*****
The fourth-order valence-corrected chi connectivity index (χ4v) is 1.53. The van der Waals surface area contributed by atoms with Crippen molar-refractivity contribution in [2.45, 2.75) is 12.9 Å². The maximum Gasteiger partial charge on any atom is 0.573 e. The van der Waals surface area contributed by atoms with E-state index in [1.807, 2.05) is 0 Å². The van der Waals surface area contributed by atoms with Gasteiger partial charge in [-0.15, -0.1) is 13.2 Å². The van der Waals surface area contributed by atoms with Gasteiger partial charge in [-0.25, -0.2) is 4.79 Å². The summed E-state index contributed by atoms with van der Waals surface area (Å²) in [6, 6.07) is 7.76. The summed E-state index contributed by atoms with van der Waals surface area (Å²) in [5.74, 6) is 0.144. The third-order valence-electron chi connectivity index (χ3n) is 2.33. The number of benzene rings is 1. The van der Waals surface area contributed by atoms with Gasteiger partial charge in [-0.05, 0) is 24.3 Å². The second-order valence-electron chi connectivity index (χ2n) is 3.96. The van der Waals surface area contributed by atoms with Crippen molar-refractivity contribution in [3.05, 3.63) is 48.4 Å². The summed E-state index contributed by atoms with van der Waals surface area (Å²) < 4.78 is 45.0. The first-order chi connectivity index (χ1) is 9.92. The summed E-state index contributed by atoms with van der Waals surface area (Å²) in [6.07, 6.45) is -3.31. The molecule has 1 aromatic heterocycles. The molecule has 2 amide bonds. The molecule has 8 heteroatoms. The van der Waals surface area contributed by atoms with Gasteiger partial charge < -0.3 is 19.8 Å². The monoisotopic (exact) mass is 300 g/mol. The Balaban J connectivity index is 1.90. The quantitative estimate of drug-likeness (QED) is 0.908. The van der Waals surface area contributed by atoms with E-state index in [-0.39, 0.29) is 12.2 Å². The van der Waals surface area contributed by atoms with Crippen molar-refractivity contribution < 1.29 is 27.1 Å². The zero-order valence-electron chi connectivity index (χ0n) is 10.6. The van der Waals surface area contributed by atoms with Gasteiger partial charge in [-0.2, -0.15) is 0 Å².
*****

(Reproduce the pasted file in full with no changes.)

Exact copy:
The fourth-order valence-corrected chi connectivity index (χ4v) is 1.53. The van der Waals surface area contributed by atoms with Crippen molar-refractivity contribution in [2.45, 2.75) is 12.9 Å². The maximum Gasteiger partial charge on any atom is 0.573 e. The van der Waals surface area contributed by atoms with E-state index in [1.807, 2.05) is 0 Å². The van der Waals surface area contributed by atoms with Gasteiger partial charge in [-0.15, -0.1) is 13.2 Å². The van der Waals surface area contributed by atoms with Gasteiger partial charge in [-0.25, -0.2) is 4.79 Å². The summed E-state index contributed by atoms with van der Waals surface area (Å²) in [6, 6.07) is 7.76. The summed E-state index contributed by atoms with van der Waals surface area (Å²) in [5.74, 6) is 0.144. The third-order valence-electron chi connectivity index (χ3n) is 2.33. The number of benzene rings is 1. The van der Waals surface area contributed by atoms with Gasteiger partial charge in [-0.05, 0) is 24.3 Å². The second-order valence-electron chi connectivity index (χ2n) is 3.96. The van der Waals surface area contributed by atoms with Crippen molar-refractivity contribution in [3.05, 3.63) is 48.4 Å². The summed E-state index contributed by atoms with van der Waals surface area (Å²) < 4.78 is 45.0. The first-order chi connectivity index (χ1) is 9.92. The summed E-state index contributed by atoms with van der Waals surface area (Å²) in [6.07, 6.45) is -3.31. The molecule has 1 aromatic heterocycles. The molecule has 2 amide bonds. The molecule has 8 heteroatoms. The van der Waals surface area contributed by atoms with Gasteiger partial charge < -0.3 is 19.8 Å². The monoisotopic (exact) mass is 300 g/mol. The Balaban J connectivity index is 1.90. The quantitative estimate of drug-likeness (QED) is 0.908. The van der Waals surface area contributed by atoms with E-state index in [-0.39, 0.29) is 12.2 Å². The van der Waals surface area contributed by atoms with Crippen molar-refractivity contribution < 1.29 is 27.1 Å². The zero-order valence-electron chi connectivity index (χ0n) is 10.6. The van der Waals surface area contributed by atoms with Gasteiger partial charge in [-0.2, -0.15) is 0 Å².